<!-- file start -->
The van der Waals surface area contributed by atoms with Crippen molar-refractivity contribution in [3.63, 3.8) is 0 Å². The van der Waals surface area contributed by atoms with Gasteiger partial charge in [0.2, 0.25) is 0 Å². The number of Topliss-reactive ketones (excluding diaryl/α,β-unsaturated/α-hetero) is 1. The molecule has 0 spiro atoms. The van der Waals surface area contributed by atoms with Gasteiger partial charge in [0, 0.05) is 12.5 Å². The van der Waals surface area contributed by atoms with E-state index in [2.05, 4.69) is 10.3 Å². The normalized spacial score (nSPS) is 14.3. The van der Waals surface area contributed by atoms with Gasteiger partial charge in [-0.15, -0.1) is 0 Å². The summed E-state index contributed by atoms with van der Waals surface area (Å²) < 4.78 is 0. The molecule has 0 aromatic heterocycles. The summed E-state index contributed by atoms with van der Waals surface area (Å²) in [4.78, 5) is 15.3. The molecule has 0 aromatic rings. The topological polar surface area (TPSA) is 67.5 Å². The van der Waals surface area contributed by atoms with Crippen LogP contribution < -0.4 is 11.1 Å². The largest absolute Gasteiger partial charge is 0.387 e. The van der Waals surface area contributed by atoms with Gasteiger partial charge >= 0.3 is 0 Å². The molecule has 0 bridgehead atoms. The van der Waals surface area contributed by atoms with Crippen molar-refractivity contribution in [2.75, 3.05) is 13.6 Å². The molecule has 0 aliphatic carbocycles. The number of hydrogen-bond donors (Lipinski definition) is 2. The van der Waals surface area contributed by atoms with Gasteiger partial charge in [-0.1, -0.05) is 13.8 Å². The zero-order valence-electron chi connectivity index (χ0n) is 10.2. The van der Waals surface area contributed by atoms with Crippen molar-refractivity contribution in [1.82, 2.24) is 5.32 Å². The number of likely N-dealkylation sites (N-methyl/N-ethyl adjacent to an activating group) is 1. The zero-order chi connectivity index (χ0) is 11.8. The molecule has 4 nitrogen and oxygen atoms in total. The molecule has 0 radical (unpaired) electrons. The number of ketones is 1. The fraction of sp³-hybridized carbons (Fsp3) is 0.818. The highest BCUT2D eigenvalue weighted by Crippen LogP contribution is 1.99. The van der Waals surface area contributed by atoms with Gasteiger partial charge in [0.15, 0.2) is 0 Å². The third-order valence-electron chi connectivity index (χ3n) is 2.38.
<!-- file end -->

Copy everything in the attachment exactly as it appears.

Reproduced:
The van der Waals surface area contributed by atoms with Crippen molar-refractivity contribution in [3.63, 3.8) is 0 Å². The van der Waals surface area contributed by atoms with Gasteiger partial charge in [0.2, 0.25) is 0 Å². The number of Topliss-reactive ketones (excluding diaryl/α,β-unsaturated/α-hetero) is 1. The molecule has 0 spiro atoms. The van der Waals surface area contributed by atoms with Gasteiger partial charge in [0, 0.05) is 12.5 Å². The van der Waals surface area contributed by atoms with E-state index in [2.05, 4.69) is 10.3 Å². The normalized spacial score (nSPS) is 14.3. The van der Waals surface area contributed by atoms with Gasteiger partial charge in [-0.15, -0.1) is 0 Å². The summed E-state index contributed by atoms with van der Waals surface area (Å²) < 4.78 is 0. The molecule has 0 aromatic heterocycles. The summed E-state index contributed by atoms with van der Waals surface area (Å²) in [4.78, 5) is 15.3. The molecule has 0 aromatic rings. The topological polar surface area (TPSA) is 67.5 Å². The van der Waals surface area contributed by atoms with Crippen LogP contribution < -0.4 is 11.1 Å². The largest absolute Gasteiger partial charge is 0.387 e. The van der Waals surface area contributed by atoms with Gasteiger partial charge >= 0.3 is 0 Å². The molecule has 0 bridgehead atoms. The van der Waals surface area contributed by atoms with Crippen molar-refractivity contribution in [2.75, 3.05) is 13.6 Å². The molecule has 0 aliphatic carbocycles. The number of hydrogen-bond donors (Lipinski definition) is 2. The van der Waals surface area contributed by atoms with Gasteiger partial charge in [-0.1, -0.05) is 13.8 Å². The zero-order valence-electron chi connectivity index (χ0n) is 10.2. The van der Waals surface area contributed by atoms with Crippen molar-refractivity contribution in [1.82, 2.24) is 5.32 Å². The number of likely N-dealkylation sites (N-methyl/N-ethyl adjacent to an activating group) is 1. The zero-order chi connectivity index (χ0) is 11.8. The molecule has 4 nitrogen and oxygen atoms in total. The molecule has 0 radical (unpaired) electrons. The number of ketones is 1. The fraction of sp³-hybridized carbons (Fsp3) is 0.818. The highest BCUT2D eigenvalue weighted by Crippen LogP contribution is 1.99. The van der Waals surface area contributed by atoms with Gasteiger partial charge in [0.15, 0.2) is 0 Å². The third-order valence-electron chi connectivity index (χ3n) is 2.38.